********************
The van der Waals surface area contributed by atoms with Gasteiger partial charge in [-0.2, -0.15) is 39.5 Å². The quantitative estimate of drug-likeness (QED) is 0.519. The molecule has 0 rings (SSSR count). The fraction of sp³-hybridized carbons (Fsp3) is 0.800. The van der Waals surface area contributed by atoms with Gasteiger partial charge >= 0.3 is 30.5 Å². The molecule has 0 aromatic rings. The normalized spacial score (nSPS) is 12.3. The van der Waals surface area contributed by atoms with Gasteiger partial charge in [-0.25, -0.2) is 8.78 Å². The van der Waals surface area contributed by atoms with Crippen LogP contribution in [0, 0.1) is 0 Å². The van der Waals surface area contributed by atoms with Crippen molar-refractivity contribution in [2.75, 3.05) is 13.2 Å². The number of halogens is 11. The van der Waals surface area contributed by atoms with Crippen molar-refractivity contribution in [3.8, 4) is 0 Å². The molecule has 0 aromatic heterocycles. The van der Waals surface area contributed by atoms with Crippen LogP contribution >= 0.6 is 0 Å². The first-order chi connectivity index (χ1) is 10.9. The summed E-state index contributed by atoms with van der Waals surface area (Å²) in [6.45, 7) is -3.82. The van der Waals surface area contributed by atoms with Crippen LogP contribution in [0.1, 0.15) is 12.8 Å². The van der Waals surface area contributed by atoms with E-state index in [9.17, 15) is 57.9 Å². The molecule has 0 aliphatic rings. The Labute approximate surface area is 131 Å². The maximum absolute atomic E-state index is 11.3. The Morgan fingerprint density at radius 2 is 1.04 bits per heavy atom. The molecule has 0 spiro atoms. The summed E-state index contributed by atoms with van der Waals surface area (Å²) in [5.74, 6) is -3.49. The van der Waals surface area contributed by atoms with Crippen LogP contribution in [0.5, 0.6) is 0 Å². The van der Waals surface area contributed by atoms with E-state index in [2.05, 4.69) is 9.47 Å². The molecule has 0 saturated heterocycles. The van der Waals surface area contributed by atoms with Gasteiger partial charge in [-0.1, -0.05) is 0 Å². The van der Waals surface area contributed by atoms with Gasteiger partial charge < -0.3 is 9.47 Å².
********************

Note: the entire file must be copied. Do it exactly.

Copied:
The van der Waals surface area contributed by atoms with Gasteiger partial charge in [-0.2, -0.15) is 39.5 Å². The quantitative estimate of drug-likeness (QED) is 0.519. The molecule has 0 rings (SSSR count). The fraction of sp³-hybridized carbons (Fsp3) is 0.800. The van der Waals surface area contributed by atoms with Gasteiger partial charge >= 0.3 is 30.5 Å². The molecule has 0 aromatic rings. The normalized spacial score (nSPS) is 12.3. The van der Waals surface area contributed by atoms with Gasteiger partial charge in [-0.25, -0.2) is 8.78 Å². The van der Waals surface area contributed by atoms with Crippen LogP contribution in [0, 0.1) is 0 Å². The van der Waals surface area contributed by atoms with Crippen molar-refractivity contribution in [2.75, 3.05) is 13.2 Å². The number of halogens is 11. The van der Waals surface area contributed by atoms with Crippen molar-refractivity contribution in [3.8, 4) is 0 Å². The molecule has 0 aromatic heterocycles. The van der Waals surface area contributed by atoms with Crippen LogP contribution >= 0.6 is 0 Å². The first-order chi connectivity index (χ1) is 10.9. The summed E-state index contributed by atoms with van der Waals surface area (Å²) in [6.45, 7) is -3.82. The van der Waals surface area contributed by atoms with Crippen LogP contribution in [0.1, 0.15) is 12.8 Å². The van der Waals surface area contributed by atoms with E-state index in [9.17, 15) is 57.9 Å². The molecule has 0 aliphatic rings. The Labute approximate surface area is 131 Å². The maximum absolute atomic E-state index is 11.3. The Morgan fingerprint density at radius 2 is 1.04 bits per heavy atom. The molecule has 0 spiro atoms. The summed E-state index contributed by atoms with van der Waals surface area (Å²) in [5.74, 6) is -3.49. The van der Waals surface area contributed by atoms with Crippen LogP contribution in [0.5, 0.6) is 0 Å². The van der Waals surface area contributed by atoms with E-state index in [2.05, 4.69) is 9.47 Å². The molecule has 0 saturated heterocycles. The van der Waals surface area contributed by atoms with Gasteiger partial charge in [-0.1, -0.05) is 0 Å². The van der Waals surface area contributed by atoms with Gasteiger partial charge < -0.3 is 9.47 Å².